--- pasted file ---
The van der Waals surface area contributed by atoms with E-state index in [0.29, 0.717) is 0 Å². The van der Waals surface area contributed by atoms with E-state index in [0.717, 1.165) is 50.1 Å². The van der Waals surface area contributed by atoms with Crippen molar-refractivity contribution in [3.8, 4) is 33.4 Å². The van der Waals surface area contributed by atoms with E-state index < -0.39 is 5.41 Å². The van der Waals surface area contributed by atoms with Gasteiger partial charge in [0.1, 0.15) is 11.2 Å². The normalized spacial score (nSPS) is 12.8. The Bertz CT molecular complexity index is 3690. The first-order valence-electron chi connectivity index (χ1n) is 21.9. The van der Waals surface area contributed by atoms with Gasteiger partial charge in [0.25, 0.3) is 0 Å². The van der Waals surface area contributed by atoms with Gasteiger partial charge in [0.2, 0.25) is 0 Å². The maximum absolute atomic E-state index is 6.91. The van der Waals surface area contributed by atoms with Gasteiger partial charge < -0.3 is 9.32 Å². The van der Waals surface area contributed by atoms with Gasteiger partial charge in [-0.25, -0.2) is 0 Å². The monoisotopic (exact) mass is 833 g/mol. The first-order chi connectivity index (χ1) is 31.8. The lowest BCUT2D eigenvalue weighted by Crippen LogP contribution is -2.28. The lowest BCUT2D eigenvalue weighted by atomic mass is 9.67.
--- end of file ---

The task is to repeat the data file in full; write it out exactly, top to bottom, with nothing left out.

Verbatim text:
The van der Waals surface area contributed by atoms with E-state index in [0.29, 0.717) is 0 Å². The van der Waals surface area contributed by atoms with E-state index in [0.717, 1.165) is 50.1 Å². The van der Waals surface area contributed by atoms with Crippen molar-refractivity contribution in [3.8, 4) is 33.4 Å². The van der Waals surface area contributed by atoms with E-state index < -0.39 is 5.41 Å². The van der Waals surface area contributed by atoms with Gasteiger partial charge in [0.1, 0.15) is 11.2 Å². The normalized spacial score (nSPS) is 12.8. The Bertz CT molecular complexity index is 3690. The first-order valence-electron chi connectivity index (χ1n) is 21.9. The van der Waals surface area contributed by atoms with Gasteiger partial charge in [0.25, 0.3) is 0 Å². The van der Waals surface area contributed by atoms with Gasteiger partial charge in [0.2, 0.25) is 0 Å². The maximum absolute atomic E-state index is 6.91. The van der Waals surface area contributed by atoms with Gasteiger partial charge < -0.3 is 9.32 Å². The van der Waals surface area contributed by atoms with Gasteiger partial charge in [-0.25, -0.2) is 0 Å². The monoisotopic (exact) mass is 833 g/mol. The first-order chi connectivity index (χ1) is 31.8. The lowest BCUT2D eigenvalue weighted by Crippen LogP contribution is -2.28. The lowest BCUT2D eigenvalue weighted by atomic mass is 9.67.